Social learning in the field, a trip to Pattaya, Thailand, with Year 3 students.

Social learning in the field; a trip to Pattaya, Thailand, with Year 3 students.

Personally, learning the game of learning is an ongoing pursuit, one which is continually enhanced by this degree program generally, and through cognitive science and “learning by wholes” specifically. I have focused on my own best practices of learning over the last six months so that I can enhance my students best practices; this also gives a stronger impetus, as I can readily apply what I learn to my educational context. Looking back at the last year, I realized that my colleagues and I had formed an informal Professional Learning Community (PLC). About PLCs (n.d.) describes a PLC as a community with a “focus on learning”, “a collaborative culture”, “ collective inquiry into best practice and current reality”, includes “learning by doing”, “a commitment to continuous learning” which is “results oriented”. Two or three of us talk about effective teaching strategies over lunch or coffee at the university, focusing on problem students or subjects that we could all learn to teach better with more of an exchange of ideas. I have a lot of new information to share the next time we meet!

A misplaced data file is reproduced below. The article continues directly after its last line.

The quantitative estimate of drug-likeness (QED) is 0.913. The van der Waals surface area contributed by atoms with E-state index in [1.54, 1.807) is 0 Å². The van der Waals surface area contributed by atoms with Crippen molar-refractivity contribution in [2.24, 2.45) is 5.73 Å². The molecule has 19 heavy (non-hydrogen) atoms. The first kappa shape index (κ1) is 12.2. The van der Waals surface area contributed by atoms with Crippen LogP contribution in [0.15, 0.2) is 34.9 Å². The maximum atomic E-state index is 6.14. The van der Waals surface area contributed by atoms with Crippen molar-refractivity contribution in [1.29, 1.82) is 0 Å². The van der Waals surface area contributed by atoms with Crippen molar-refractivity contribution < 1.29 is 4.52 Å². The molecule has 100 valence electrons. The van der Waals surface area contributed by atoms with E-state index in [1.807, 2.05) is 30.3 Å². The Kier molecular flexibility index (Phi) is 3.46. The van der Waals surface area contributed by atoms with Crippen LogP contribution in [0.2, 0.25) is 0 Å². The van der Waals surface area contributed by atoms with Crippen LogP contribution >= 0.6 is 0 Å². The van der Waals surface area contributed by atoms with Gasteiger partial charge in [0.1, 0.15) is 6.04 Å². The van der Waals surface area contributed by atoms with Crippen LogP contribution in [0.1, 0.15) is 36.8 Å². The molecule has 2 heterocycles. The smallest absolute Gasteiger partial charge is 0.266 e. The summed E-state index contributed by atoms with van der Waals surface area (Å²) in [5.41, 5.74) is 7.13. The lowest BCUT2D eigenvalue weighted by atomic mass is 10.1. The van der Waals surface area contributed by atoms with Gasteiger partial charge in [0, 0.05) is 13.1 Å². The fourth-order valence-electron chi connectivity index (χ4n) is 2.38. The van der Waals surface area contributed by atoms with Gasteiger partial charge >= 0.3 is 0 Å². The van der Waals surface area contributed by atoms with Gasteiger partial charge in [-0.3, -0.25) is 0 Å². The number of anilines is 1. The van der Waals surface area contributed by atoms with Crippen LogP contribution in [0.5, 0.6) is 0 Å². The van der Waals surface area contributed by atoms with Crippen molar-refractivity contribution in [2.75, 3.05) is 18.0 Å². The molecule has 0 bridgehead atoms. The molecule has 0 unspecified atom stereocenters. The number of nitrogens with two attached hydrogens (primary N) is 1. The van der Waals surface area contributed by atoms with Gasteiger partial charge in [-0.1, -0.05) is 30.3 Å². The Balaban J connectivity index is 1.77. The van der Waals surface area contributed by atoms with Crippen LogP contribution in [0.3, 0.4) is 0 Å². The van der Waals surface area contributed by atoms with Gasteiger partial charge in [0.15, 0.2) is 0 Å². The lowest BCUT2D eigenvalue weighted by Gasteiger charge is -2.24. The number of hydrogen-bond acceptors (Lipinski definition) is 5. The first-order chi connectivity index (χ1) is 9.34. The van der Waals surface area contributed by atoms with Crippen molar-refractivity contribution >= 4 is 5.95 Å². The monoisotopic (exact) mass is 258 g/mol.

Questions that remain focus on implementing the principles given by Perkins and how to give examples/explain concepts using mental representations in the most effective way. I did not study education for my undergraduate degree (Religious Studies instead) so most of the difficulties of the profession come in giving relevant examples and pushing students individually based on their abilities. Hopefully through focusing on the seven principles outlined by Perkins, more questions will be resolved through more experience doing/active learning on my part.


About PLCs. (n.d.). All Things PLC: All information, no commerce. Retrieved from


Holyoak, K.J., Gentner, D. & Kokinov, B.N. (n.d.). Introduction: The place of analogy in

            Cognition. Retrieved from


Perkins, D. N. (2009). Making learning whole: How seven principles of teaching can

              transform education. San Francisco, CA: Jossey-Bass.

Standford Encyclopedia of Philosophy. (2010). Cognitive Science. Retrieved from